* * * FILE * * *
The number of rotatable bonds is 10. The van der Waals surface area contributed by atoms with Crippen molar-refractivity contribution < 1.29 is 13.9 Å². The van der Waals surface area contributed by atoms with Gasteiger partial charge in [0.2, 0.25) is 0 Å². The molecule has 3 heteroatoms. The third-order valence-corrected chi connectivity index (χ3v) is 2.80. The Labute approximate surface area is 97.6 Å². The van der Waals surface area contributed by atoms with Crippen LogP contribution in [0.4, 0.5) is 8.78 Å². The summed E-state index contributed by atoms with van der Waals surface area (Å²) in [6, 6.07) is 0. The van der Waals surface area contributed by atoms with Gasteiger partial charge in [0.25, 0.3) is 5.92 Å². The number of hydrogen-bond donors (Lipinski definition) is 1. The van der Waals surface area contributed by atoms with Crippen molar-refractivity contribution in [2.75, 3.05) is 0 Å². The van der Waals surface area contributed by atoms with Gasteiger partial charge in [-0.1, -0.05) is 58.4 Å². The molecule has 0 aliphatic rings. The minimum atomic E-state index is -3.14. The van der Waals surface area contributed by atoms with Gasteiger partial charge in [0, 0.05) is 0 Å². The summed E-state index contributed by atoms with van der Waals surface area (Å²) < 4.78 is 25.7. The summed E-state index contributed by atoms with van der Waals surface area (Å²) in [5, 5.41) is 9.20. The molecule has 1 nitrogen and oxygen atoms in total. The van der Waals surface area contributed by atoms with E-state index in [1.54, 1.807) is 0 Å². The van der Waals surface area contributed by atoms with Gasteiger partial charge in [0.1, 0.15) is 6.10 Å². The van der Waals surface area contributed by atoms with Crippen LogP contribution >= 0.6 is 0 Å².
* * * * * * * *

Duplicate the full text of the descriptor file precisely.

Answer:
The number of rotatable bonds is 10. The van der Waals surface area contributed by atoms with Crippen molar-refractivity contribution < 1.29 is 13.9 Å². The van der Waals surface area contributed by atoms with Gasteiger partial charge in [0.2, 0.25) is 0 Å². The molecule has 3 heteroatoms. The third-order valence-corrected chi connectivity index (χ3v) is 2.80. The Labute approximate surface area is 97.6 Å². The van der Waals surface area contributed by atoms with Crippen LogP contribution in [0.4, 0.5) is 8.78 Å². The summed E-state index contributed by atoms with van der Waals surface area (Å²) in [6, 6.07) is 0. The van der Waals surface area contributed by atoms with Gasteiger partial charge in [0.25, 0.3) is 5.92 Å². The number of hydrogen-bond donors (Lipinski definition) is 1. The van der Waals surface area contributed by atoms with Crippen molar-refractivity contribution in [2.75, 3.05) is 0 Å². The van der Waals surface area contributed by atoms with Gasteiger partial charge in [-0.1, -0.05) is 58.4 Å². The molecule has 0 aliphatic rings. The minimum atomic E-state index is -3.14. The van der Waals surface area contributed by atoms with Gasteiger partial charge in [0, 0.05) is 0 Å². The summed E-state index contributed by atoms with van der Waals surface area (Å²) < 4.78 is 25.7. The summed E-state index contributed by atoms with van der Waals surface area (Å²) in [5, 5.41) is 9.20. The molecule has 1 nitrogen and oxygen atoms in total. The van der Waals surface area contributed by atoms with E-state index in [1.54, 1.807) is 0 Å². The van der Waals surface area contributed by atoms with Gasteiger partial charge in [0.1, 0.15) is 6.10 Å². The van der Waals surface area contributed by atoms with Crippen LogP contribution >= 0.6 is 0 Å².